If you missed it, I’ve already reviewed Raccoon Tycoon. The TL:DR was it’s a good game with quite a few rough edges. This review will cover The Fat Cat Expansion and everything else found within Raccoon Tycoon Deluxe Edition. Including what’s been added, and if it improves the game, or makes it worse.
Note: This review covers an expansion. It will only focus on what’s been added to the game, and how it effects the game play. For a more complete view on how the game is played, please read the review for the base game.
Designer: Glenn Drover
Publisher: Forbidden Games
Let’s start with talking about what the game adds, we have:
- 13 new buildings
- Components for a 6th player
- New ‘Wild’ rail road cards
- 4 new types of meeples (locomotives, houses, animals, and tycoons)
- A new end game condition
- Mission cards
- And a swathe of deluxe upgrades.
Raccoon Tycoon Deluxe Edition components provided live up to its title. There’s a fantastic insert, plenty of solid wooden tokens and meeples, dual layered player boards, thick cardboard tiles, and some of the coolest, chunkiest, most woodenest first player tokens ever.
The production value is out of this world.
But this is also a double edged sword, with all these excellent components it means the box is bigger – like MASSIVE. If board games are already competing for space in your collection. Then, like a boxer at a weigh-in, this additional size pushes Raccoon Tycoon up a weight division. It won’t be challenging your medium or light games for space but instead your heavier, more expensive games.
From a game play perspective, The Fat Cat Expansion is a straight upgrade from the base version of Raccoon Tycoon. It provides additional avenues to score points, through buildings, but also through collecting animals and tycoons. Adding more interesting choices, and strategies outside of towns and rail roads. All without bogging the game down with additional rules.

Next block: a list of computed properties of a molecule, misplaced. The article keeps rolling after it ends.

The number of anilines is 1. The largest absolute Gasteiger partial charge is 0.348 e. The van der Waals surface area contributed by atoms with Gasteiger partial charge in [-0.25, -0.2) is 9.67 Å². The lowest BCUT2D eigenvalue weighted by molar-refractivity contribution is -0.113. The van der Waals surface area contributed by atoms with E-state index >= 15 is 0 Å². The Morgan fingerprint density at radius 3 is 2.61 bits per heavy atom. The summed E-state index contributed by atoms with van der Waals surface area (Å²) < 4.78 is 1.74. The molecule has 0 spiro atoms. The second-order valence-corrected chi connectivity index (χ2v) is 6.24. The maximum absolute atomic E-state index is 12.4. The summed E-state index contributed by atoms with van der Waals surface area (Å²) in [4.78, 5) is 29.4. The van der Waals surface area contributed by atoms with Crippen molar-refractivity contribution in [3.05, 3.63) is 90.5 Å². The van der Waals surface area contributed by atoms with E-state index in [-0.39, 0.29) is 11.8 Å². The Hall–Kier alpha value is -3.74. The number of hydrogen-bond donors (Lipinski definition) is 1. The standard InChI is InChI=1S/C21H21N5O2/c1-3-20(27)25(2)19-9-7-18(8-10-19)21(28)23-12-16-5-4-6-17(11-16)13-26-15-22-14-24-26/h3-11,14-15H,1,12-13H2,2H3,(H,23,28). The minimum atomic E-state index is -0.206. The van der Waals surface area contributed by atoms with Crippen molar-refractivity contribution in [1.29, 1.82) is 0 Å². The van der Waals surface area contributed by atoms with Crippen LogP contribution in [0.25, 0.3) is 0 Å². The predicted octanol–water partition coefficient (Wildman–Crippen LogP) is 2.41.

These additional scoring mechanisms do a better job of hiding who’s winning the game. Making me feel more invested while playing, because despite the buildings I build, I feel as though I’m in with a chance. Like even though Bob has this crazy money generating engine, and has won all of the auctions. I’ve been spending all my resources hoarding animals like a crazy cat lady. Both of us are going to be playing our best until the end whistle because we’re unsure who’s going to come out on top.
Unfortunately though, even with the additional end game criteria of the building deck running out. The Fat Cat Expansion doesn’t go far enough to address my main criticism of the base game: it doesn’t drive players to the end game. Making the game overstay its welcome. And with the additional ways to score points, stalling is more prevalent now than ever.
Likewise on the thematic front, it added some really good stuff, but it didn’t go far enough.
One thing my table adored, was the names of the playable characters. Names like Governor Charlemagne C. Clawton, and The Prospector Erastus Dudley VI, are hilariously on point. But outside of a one time use special power they’re just names, and as hilarious as they are, you’ll forget about them by turn 3. It’s just lipstick on a well dressed lady pig from the 1880’s.
Overall, this is a good but not good enough expansion. The designer, Glenn Drover, should be commended for listening to the fans, and implementing changes to address their concerns. Unfortunately, while they were on the the right track, they didn’t go far enough to take the game from good to brilliant. So while it’s a large improvement over the original Raccoon Tycoon, it’s not going to win over any new fans.